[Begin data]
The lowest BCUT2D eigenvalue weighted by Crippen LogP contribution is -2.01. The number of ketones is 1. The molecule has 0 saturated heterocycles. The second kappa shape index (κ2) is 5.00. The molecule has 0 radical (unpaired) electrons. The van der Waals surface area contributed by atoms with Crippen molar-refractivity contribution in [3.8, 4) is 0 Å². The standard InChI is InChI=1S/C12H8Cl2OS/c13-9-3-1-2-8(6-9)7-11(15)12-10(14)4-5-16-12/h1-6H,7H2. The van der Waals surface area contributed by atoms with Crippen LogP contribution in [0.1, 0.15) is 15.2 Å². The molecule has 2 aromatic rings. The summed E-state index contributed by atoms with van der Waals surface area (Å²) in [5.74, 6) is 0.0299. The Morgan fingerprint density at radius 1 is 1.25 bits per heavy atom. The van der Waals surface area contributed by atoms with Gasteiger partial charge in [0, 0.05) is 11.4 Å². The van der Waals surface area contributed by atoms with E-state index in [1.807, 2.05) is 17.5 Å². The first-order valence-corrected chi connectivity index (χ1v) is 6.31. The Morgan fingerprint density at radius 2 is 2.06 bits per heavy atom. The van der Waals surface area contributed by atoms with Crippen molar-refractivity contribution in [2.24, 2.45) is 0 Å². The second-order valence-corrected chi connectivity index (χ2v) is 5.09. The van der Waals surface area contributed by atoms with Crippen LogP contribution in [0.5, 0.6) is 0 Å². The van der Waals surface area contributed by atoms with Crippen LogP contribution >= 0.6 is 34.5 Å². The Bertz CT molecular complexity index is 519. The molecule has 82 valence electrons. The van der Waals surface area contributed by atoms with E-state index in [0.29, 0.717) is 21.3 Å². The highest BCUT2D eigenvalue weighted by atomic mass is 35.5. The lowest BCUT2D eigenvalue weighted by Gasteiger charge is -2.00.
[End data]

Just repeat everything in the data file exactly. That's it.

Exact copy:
The lowest BCUT2D eigenvalue weighted by Crippen LogP contribution is -2.01. The number of ketones is 1. The molecule has 0 saturated heterocycles. The second kappa shape index (κ2) is 5.00. The molecule has 0 radical (unpaired) electrons. The van der Waals surface area contributed by atoms with Crippen molar-refractivity contribution in [3.8, 4) is 0 Å². The standard InChI is InChI=1S/C12H8Cl2OS/c13-9-3-1-2-8(6-9)7-11(15)12-10(14)4-5-16-12/h1-6H,7H2. The van der Waals surface area contributed by atoms with Crippen LogP contribution in [0.1, 0.15) is 15.2 Å². The molecule has 2 aromatic rings. The summed E-state index contributed by atoms with van der Waals surface area (Å²) in [5.74, 6) is 0.0299. The Morgan fingerprint density at radius 1 is 1.25 bits per heavy atom. The van der Waals surface area contributed by atoms with Gasteiger partial charge in [0, 0.05) is 11.4 Å². The van der Waals surface area contributed by atoms with E-state index in [1.807, 2.05) is 17.5 Å². The first-order valence-corrected chi connectivity index (χ1v) is 6.31. The Morgan fingerprint density at radius 2 is 2.06 bits per heavy atom. The van der Waals surface area contributed by atoms with Crippen molar-refractivity contribution in [2.24, 2.45) is 0 Å². The second-order valence-corrected chi connectivity index (χ2v) is 5.09. The van der Waals surface area contributed by atoms with Crippen LogP contribution in [0.5, 0.6) is 0 Å². The van der Waals surface area contributed by atoms with Crippen LogP contribution >= 0.6 is 34.5 Å². The Bertz CT molecular complexity index is 519. The molecule has 82 valence electrons. The van der Waals surface area contributed by atoms with E-state index in [0.29, 0.717) is 21.3 Å². The highest BCUT2D eigenvalue weighted by atomic mass is 35.5. The lowest BCUT2D eigenvalue weighted by Gasteiger charge is -2.00.